Why isn’t my house selling?

by Housesimple on 11th October 2015

If your home has been sitting on the market for longer than you expected it might be reasons that are not obvious. The good news is that you can probably do something about them. Here are several factors that could be stumbling blocks to viewers making an offer.

Wrong time of the year

Houses tend to sell better in autumn or spring than summer or winter. There’s a whole raft of reasons; in the summer we’re all busy holidaying, and it’s far too tempting to get home from work and have a beer in the garden rather than concentrating efforts on looking at houses.

Winter, meanwhile, is cold and nasty and snowy and dark. Who wants to buy a home that they’ve only seen in sub-zero temperatures, with rooms bathed in artificial light? Again, people tend to go on holidays to warmer climes, and there’s always that mind set of putting the whole thing off until the New Year.

If you’ve gone through all four seasons with no sale, then look for other reasons.


Probably the most obvious reason for a sale struggling. If you’re asking too much then clearly it will be a struggle, and asking for too little can sometimes plant the seed of suspicion in a potential buyer’s mind. They may believe that there’s either something wrong with the house, the area, or the future (new developments planned, for example).

Poor condition

If you went to look at two cars of the same make, model and age, with one costing a thousand pounds less but showing signs of scuffing and needing repair, which would you go for? Most people would probably go for the more expensive one and forego the hassle.

So your home, with cracked walls and windows, and peeling paint and unruly garden, might just represent too much hard work. While repairs are musts, it can sometimes be difficult to judge what stylistic alterations need to be completed, as some potential buyers will relish a challenge or project. Ask your agent for their opinion.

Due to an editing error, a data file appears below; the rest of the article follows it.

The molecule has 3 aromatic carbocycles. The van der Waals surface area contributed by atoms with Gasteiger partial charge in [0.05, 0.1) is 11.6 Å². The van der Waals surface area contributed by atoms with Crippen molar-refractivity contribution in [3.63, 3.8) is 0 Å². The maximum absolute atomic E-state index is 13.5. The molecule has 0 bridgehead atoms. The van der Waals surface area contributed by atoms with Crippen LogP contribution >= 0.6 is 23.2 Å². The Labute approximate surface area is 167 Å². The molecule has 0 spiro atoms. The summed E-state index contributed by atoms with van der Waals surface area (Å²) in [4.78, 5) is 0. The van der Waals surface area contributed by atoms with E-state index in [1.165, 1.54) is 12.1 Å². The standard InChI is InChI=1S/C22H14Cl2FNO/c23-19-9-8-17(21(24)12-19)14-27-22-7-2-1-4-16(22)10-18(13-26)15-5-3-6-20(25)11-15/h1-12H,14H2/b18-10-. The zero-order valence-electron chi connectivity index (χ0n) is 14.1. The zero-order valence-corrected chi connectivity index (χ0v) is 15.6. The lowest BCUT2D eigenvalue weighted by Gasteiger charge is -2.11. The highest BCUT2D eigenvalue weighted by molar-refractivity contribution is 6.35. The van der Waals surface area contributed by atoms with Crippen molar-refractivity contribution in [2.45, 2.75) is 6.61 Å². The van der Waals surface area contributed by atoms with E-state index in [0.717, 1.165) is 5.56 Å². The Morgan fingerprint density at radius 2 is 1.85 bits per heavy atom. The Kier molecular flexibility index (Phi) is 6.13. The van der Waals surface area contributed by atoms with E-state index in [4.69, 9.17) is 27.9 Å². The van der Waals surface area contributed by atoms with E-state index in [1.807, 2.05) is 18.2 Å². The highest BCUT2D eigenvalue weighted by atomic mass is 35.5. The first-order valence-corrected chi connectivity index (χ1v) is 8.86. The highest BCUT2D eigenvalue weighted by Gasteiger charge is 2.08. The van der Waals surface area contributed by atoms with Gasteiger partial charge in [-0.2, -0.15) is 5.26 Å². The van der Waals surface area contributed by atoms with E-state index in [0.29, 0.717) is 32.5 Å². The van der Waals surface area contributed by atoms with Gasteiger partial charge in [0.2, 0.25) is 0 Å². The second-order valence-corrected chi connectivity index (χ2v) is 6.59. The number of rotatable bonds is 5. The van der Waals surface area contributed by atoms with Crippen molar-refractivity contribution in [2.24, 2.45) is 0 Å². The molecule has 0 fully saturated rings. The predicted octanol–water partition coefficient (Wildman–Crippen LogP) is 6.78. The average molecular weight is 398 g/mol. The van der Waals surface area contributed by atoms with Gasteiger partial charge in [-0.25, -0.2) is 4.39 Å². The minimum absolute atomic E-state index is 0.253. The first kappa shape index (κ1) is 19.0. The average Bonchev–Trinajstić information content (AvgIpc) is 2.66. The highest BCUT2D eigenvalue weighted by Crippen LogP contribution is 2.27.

Too old or too new

There’s little you can do about this one without help from a time machine. Older homes have a more likely propensity for damage and will probably require a full structural survey for the buyers – that means expense. Even if there’s nothing wrong with the home, some of the décor might need updating or replacing. A brand new home might be smaller than expected for a similar price to one 20 or 30 years older.

If you suspect this is an issue, see if you can find out specifically why viewers turned it down and try to act on their feedback.

You’re still there

…and those who come to visit can see it across the home. Your pictures. Your paintings. Your wallpaper and gadgets and kids’ toys and prints and everything else that is yours, and stays yours in the visitors’ minds even as they drive away, talking about the next home they’re going to visit.

Unfortunately these items need to be cleared away from the moment one starts putting the selling plan into action. Make it more of a blank canvas for the imagination of buyers, something they can impose themselves on in their mind, and that is half of the battle won.

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